Back to school!
I started teaching a course on Competitive Intelligence in Metropolia Business School this fall semester. And man, what an experience it has been.
My personal history with Competitive Intelligence dates back to 2006 when I started my career as an Information Specialist, still a student at that time. The world looked quite different those days when it comes to competitive intelligence and the external business environment of any company.
Teaching competitive intelligence – nothing is as it was back in the day
The pace of change in today’s world is so fast with disruption coming from all around us. New technologies are changing and challenging whole industry value chains in practically all industries, ecosystems are being formed and new collaboration models found in places beyond the imagination. Actually the absolute definition of an industry might be misleading nowadays and misdirect the company, causing it to look at incorrect external factors when assessing risks and opportunities.
At the same time the amount of data out there has exploded – one needs to be able to absorb only the relevant information to support one’s strategy from the mess of unstructured bits and pieces that is out there, via analytics and visualization to give unstructured data some structure and via analysis techniques to give that information context and meaning and answer the “so whats” of one’s business?
At the beginning of the first lecture I actually congratulated my students for being able to attend this class, as no such class with such a broad scope of competitive and market intelligence existed when I was in school. As the need for more systematic competitive intelligence grows, I’m glad to see that the universities are staying on top of the development wave.
How does teaching support my work at M-Brain?
During my career I have attended hundreds of client meetings and spoken in a number of events on competitive and market intelligence. In my work at M-Brain I guide and coach a team of 13 highly talented analysts and consultants and attend client workshops with clients familiar with the basic concepts of market intelligence. I have also co-arranged internal training series in the form of an analyst trainee programme to interns and newcomers to M-Brain. However, teaching a course to students is a whole another story. I have attended classes before as a guest lecturer, but teaching an entire course poses its unique challenges.
First of all, I need to convey the message in a form where I build a story on how to turn data into intelligence and utilize it in the most effective way in decision making, taking into account organizational issues and decision making processes. This is because students whose practical experience in organizations overall – experience about people’s roles, culture and processes of decision making – is quite limited given the fact that they haven’t yet been extensively exposed to these issues in their work life.
Second, it’s one thing to act as a guest lecturer on a specific topic, but quite another teaching the whole course where I need to think of the storyline in terms of 12 or so three-hour lectures. How do the pieces of the puzzle fit together and form an understandable whole to the students? Obviously, one thing to consider is the grading of the students as well.
Third, the lectures are three hours each, so I need to tell the story within each lecture in a way which gets the students excited and involved, avoiding the Facebook-trap, as everyone has a smartphone with them.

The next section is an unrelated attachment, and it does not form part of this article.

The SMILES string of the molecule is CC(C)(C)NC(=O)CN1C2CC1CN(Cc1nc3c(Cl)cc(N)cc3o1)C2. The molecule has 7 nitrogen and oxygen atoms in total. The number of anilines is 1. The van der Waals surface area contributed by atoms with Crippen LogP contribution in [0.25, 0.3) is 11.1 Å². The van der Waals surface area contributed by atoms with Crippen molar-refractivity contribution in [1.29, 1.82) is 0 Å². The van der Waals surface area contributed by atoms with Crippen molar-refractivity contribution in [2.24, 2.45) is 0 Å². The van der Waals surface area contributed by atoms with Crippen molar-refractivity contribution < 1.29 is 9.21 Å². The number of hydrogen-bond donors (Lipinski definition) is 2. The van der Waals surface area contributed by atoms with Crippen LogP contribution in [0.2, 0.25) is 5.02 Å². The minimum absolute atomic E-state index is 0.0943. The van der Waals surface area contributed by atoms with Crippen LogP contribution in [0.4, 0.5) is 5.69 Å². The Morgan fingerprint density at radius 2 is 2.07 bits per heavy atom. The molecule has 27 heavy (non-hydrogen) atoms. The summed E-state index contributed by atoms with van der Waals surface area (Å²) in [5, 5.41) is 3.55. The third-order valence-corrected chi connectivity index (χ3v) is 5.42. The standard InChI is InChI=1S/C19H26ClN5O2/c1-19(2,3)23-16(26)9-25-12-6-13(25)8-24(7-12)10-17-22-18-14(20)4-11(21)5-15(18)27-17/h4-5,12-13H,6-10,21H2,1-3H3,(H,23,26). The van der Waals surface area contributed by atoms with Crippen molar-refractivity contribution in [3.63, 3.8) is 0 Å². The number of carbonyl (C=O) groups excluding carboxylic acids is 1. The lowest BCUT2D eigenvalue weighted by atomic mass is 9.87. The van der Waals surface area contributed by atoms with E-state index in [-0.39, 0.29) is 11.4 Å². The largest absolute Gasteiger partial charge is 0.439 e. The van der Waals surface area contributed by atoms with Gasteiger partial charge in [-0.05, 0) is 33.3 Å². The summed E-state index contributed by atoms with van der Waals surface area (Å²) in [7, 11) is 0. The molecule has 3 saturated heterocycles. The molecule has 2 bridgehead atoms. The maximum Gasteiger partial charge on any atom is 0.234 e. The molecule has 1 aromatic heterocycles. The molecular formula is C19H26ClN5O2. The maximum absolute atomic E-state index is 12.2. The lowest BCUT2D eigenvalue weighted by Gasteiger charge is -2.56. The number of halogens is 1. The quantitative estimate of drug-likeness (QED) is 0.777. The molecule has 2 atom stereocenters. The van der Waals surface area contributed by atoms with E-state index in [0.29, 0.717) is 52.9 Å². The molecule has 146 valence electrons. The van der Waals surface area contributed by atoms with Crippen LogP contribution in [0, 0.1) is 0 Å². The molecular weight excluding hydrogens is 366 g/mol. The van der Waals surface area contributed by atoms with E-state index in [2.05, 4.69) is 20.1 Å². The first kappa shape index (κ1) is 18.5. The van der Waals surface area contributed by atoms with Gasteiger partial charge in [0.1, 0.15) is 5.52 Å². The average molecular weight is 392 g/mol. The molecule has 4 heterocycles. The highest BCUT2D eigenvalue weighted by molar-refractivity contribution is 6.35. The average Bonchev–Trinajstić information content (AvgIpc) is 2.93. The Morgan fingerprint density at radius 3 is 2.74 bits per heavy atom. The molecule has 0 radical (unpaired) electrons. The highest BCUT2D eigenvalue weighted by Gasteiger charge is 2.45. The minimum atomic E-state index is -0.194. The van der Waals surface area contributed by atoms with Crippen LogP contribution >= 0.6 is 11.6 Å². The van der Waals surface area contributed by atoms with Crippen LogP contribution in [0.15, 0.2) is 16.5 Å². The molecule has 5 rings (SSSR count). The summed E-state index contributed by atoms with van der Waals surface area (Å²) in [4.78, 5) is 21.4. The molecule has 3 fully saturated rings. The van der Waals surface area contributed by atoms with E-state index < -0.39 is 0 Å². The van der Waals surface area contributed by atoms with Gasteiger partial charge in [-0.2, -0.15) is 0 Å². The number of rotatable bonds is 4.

My own measure of success has been exactly that – when the lecture has sparked discussions, questions and I have not seen handheld devices being used during the class, I consider the lecture a success. In reality, sometimes I’m a better lecturer, sometimes worse. It’s a fact of life. Preparation is the key. I try to be prepared each time to be at my best, but as you know, sometimes life just gets in the way.
Application of classical methods in today’s business environment?
It’s been great, having been forced to dive in many methodologies and techniques, classical as well as newer ones and having had to consider the actual added value they bring. A good summary of many of the most utilized techniques in Competitive Intelligence can be found in the second edition of “Business and Competitive Analysis – Effective Application of New and Classic Methods” (Fleisher, Bensoussan 2015). Having worked with these issues and different techniques obviously gives a good starting point, but having to teach them really made me assess the applicability and usefulness of each technique and methodology in today’s changing world. With each of the classical methods I’ve taught to the students, I’ve gone also through pitfalls and things to consider when utilizing the method in today’s business environment.
Through this process I have gotten food for thought and fresh views from students on some occasions, as they have, if not challenged me, at least been bold enough to ask hard questions that I have been forced to give well-thought answers to.
I have absolutely gotten better in the art of storytelling – conveying my message in a way that is interesting and understandable. The content is important and needs to be in order, but the way you’re able to convey your message is the make or break of teaching – and of many other things in life, now that I think of it.
To finish, I need to thank Kevin McIntire, a senior lecturer at Metropolia Business School who has helped me along the way with course materials and his thoughts on teaching. I could not have done it without his advice.
To get acquainted with M-Brain’s Intelligence Best Practices and Market Intelligence Framework visit https://www.m-brain.com/intelligence-best-practices/.
Intelligence Best Practices